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When the rest of the family comes over, it’s the same thing. They greet their grandparents with, “What’d you bring me? What’d you bring me?” Then there is wrapping paper everywhere and they have no idea who gave them what presents nor any appreciation for them.

It’s like a feeding frenzy. I have no idea what to do to make this better.

~Feeling Frenzied

Dear Frenzied:

Creating a routine for Christmas morning and opening presents is just as important as developing regular daily routine. Since your children have a pattern of behavior already established, it is important that you start talking with them before Christmas morning about changes in your expectations this year.

Begin discussing the importance of appreciating their gifts, whether they are from Santa, parents, or other relatives and friends. Let them know your concerns with their previous behavior and how you would like that to change. Teach them ways to express gratitude and have them practice.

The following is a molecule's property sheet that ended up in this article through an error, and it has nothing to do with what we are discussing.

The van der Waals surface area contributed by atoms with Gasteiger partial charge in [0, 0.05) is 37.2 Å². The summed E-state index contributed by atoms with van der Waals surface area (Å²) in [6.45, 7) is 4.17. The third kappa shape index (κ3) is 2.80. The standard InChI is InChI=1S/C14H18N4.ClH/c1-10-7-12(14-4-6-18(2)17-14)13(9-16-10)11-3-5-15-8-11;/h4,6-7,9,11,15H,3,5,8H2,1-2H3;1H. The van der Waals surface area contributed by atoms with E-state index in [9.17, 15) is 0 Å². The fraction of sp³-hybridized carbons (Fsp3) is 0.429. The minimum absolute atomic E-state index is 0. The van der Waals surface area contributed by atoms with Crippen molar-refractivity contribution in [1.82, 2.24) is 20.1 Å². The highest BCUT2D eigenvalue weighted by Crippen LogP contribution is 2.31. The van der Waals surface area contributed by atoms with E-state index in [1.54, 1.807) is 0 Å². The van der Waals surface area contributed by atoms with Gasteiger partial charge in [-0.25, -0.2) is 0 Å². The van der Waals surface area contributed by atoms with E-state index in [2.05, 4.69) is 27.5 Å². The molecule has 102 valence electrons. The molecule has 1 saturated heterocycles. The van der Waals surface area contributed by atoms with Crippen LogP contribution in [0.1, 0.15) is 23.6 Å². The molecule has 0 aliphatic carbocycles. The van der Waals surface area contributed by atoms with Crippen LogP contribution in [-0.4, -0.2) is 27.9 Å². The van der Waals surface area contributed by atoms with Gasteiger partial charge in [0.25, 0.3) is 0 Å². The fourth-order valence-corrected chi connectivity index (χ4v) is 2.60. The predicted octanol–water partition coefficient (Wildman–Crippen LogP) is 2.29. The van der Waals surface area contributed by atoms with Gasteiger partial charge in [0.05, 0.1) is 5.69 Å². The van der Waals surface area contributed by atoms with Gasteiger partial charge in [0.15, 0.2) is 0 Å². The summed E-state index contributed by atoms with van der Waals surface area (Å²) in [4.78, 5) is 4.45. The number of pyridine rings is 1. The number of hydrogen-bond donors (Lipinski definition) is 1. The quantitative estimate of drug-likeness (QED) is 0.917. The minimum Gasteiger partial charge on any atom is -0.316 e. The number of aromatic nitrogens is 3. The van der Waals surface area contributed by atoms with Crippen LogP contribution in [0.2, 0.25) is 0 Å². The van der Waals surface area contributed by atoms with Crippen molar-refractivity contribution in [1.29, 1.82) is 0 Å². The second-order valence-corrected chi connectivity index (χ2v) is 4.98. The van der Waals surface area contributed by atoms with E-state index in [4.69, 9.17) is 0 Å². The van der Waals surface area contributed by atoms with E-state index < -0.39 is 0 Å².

Create a new Christmas morning tradition together. Perhaps the kids can all climb in bed with you and snuggle.  You could all take turns doing shoulder rubs or tickling backs. You could also read a book together. If everyone is old enough, perhaps they can read quietly in their rooms until a specified time.

Make a new rule that you will wait to open presents until all family members are downstairs. Set a time when everyone is expected to be up. As they begin with their stockings, give them each an area where they can open their gifts. Encourage them to take items from their stocking one at a time, rather than dumping them, and examine the gift.